Gov. Phil Murphy created the task force to look into a system he said lacked oversight under the previous administration and needs to be overhauled.

Several speakers at Tuesday’s hearing agreed with Murphy’s position, but others said the generous tax incentives have helped lure businesses to some of New Jersey’s most distressed cities that would have otherwise lacked development.

A new report predicts New Jersey will have to shell out billions of dollars by 2040 to protect coastal communities from sea level rise.

The report compiled by the Center for Climate Integrity found that the Garden State will have to spend $25 billion to construct sea walls in areas with public infrastructure that are in danger of chronic flooding.

The price tag for coastal defenses across the contiguous United States will be $400 billion, the group said.

In the latest attempt to battle the state’s ongoing foreclosure crisis, New Jersey will set up a statewide database of all homes under foreclosure.

Gov. Phil Murphy signed a law last week ordering the Department of Community Affairs to create the tracking system so state officials can observe larger trends and target services to those in need.

New Jersey Gov. Phil Murphy signed what is being called “Jake’s Law” on Tuesday in the latest major overhaul of the state’s medical marijuana program.

Advocates say changes in the law will benefit patients by increasing the availability of medical cannabis and reducing costs.

“This new law is a win for compassion, for leadership, and for the quality of life of every person that it benefits,” said Assemblywoman Joann Downey, D-Monmouth, “but also for every little girl and boy in the hospital right now, wondering when their pain will stop.”

Gov. Phil Murphy said he will let two controversial New Jersey tax break programs expire without signing a bill to extend them while lawmakers and the front office work on a new law that will lay out the rules of future incentives.

It comes after a state task force convened by Murphy to investigate the tax break program found evidence that companies may have lied on their applications and that politically-connected insiders likely helped write the law to benefit their clients.

Legislation floated in New Jersey would allow political candidates and elected officials to use campaign money to pay for child care.

Supporters say too many political hopefuls — most often women — have to decide between hitting the campaign trail or staying at home to look after young kids.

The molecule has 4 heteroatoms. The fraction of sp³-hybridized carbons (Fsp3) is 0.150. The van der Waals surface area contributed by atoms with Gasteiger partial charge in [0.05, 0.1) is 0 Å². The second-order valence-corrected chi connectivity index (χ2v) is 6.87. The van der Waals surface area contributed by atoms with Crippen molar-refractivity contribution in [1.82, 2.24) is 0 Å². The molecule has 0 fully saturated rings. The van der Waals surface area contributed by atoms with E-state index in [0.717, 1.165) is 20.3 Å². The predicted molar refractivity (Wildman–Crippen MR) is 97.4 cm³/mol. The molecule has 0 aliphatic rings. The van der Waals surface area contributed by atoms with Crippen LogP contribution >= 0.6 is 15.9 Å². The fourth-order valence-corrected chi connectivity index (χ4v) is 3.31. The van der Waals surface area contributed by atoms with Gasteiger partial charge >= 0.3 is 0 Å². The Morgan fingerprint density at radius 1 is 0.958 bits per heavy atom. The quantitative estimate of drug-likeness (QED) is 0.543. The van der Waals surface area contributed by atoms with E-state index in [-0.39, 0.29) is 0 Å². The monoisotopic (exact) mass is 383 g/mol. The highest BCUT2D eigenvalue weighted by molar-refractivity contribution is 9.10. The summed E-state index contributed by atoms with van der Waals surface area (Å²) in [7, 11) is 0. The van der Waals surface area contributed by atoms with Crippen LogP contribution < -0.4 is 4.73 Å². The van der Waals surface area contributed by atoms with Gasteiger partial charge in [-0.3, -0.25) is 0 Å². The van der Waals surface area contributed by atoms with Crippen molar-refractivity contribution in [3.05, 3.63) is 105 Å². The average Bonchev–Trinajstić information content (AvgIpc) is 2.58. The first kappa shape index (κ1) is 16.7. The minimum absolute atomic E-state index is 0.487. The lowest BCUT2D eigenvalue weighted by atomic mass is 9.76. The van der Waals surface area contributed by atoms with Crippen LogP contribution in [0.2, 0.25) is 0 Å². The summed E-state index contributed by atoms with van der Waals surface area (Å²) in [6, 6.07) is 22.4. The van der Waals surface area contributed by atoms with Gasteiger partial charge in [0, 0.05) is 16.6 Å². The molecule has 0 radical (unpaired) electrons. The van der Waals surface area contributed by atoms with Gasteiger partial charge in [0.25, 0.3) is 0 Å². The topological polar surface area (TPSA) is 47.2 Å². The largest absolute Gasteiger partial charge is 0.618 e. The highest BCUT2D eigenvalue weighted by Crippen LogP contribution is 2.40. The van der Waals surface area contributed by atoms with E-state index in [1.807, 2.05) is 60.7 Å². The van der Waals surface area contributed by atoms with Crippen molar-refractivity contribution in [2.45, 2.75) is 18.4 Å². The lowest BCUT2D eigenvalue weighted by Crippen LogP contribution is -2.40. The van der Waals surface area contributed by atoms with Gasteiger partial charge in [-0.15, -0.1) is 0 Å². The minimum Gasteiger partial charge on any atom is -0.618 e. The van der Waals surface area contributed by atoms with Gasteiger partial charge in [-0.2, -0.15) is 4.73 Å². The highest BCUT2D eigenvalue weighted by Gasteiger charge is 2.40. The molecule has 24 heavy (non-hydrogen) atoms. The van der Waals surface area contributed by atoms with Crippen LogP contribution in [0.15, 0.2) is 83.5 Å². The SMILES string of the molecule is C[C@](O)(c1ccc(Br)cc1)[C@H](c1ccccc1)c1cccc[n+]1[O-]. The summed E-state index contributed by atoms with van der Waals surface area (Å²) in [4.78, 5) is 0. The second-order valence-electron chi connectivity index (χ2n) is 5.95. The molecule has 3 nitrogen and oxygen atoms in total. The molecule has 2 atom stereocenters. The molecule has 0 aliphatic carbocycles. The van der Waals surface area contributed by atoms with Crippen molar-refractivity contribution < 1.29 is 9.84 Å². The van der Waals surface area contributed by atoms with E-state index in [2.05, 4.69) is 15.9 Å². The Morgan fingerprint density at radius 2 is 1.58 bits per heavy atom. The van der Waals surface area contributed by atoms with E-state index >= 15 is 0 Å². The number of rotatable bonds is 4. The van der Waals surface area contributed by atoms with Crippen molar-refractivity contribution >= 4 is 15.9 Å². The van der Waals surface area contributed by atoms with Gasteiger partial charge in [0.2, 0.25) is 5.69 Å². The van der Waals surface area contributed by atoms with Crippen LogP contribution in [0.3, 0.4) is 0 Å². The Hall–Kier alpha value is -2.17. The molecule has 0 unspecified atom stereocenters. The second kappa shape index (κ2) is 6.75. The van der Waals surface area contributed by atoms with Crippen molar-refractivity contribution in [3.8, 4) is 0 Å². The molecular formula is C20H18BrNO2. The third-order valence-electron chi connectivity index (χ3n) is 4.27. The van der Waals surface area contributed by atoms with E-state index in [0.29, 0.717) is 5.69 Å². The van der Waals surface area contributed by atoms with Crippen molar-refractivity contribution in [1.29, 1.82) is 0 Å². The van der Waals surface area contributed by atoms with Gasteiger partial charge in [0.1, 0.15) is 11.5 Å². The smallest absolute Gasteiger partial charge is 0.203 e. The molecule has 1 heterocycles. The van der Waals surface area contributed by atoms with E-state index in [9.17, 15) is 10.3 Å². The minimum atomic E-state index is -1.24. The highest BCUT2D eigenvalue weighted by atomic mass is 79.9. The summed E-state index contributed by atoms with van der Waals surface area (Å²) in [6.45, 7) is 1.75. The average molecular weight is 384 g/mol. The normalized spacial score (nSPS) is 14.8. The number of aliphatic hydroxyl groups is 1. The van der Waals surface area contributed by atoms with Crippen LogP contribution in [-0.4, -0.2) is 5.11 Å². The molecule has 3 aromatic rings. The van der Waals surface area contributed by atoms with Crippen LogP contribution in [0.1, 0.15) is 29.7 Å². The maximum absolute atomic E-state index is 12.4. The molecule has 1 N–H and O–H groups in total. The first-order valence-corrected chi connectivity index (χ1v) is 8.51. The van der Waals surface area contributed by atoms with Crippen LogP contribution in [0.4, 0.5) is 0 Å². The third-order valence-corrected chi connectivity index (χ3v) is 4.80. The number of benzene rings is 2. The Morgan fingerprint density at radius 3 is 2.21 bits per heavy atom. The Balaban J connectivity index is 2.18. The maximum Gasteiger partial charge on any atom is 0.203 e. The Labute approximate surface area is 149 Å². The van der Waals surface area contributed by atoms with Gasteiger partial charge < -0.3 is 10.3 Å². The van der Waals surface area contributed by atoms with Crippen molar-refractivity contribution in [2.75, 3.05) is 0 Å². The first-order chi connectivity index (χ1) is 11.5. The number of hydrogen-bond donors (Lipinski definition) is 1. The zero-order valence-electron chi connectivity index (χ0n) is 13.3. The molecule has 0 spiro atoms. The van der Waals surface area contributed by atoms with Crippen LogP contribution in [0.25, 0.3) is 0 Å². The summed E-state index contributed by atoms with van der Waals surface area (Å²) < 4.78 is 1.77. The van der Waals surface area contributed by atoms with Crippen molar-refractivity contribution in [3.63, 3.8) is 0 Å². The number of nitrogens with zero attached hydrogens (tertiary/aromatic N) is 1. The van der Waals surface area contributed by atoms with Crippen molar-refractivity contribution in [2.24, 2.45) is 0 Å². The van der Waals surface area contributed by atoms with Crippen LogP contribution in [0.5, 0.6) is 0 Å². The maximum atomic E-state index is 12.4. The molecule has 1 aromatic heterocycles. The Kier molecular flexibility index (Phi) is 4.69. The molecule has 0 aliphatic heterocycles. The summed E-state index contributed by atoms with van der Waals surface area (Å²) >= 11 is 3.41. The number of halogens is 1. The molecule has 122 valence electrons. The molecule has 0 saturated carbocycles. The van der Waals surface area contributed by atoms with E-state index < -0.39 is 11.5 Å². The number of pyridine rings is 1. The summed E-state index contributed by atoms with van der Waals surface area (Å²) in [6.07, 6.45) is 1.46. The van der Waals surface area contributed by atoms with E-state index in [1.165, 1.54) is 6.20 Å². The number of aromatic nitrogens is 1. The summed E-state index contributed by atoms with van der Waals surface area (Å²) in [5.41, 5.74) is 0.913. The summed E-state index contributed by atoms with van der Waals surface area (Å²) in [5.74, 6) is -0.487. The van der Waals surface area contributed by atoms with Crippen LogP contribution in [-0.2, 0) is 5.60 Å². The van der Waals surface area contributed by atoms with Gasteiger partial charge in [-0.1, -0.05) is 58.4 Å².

“One of the hurdles to women running for office is having young children at home and being confronted with the multiple demands of caregiving and trying to run for office,” said Kelly Dittmar, a scholar at the Center for American Women and Politics at Rutgers University.

New Jersey Gov. Phil Murphy signed a $38.7 billion budget Sunday afternoon, averting a government shutdown, but likely prolonging a fight with Democratic leaders in the state Legislature.

Murphy ultimately agreed to the budget lawmakers sent him, even though it excluded his sought-after tax hike on millionaires.

“As fundamental as that disagreement is, it is not reason enough to walk away from this budget,” he said. “It is not a reason to shut down state government.”

Black and Latino leaders in New Jersey say Gov. Phil Murphy and legislative leaders are not doing enough to advance the cause of social justice in the state.

At an event Thursday in Trenton, a coalition of lawmakers and advocates called on the top Democrats to take up or sign several pieces of legislation they said would help black and Latino residents across the Garden State.

After speculation that New Jersey Gov. Phil Murphy considered shutting down state government at midnight Sunday to get his way with the new state budget, the Democrat has put those concerns to rest.

“I’ve been saying all options remain on the table. I’ve just taken one option off the table,” Murphy said at a Thursday press conference, announcing that he would sign the budget by the deadline in order to avoid a shutdown.

“I can’t play politics with innocent lives in this state,” he added.

The New Jersey General Assembly will vote Thursday on a measure to mandate sensitivity training for high school coaches, athletic staff, and officials.

Assemblyman Benjie Wimberly, D-Passaic, who is also a high school football coach, said enduring racist behavior as a player prompted him to sponsor the legislation.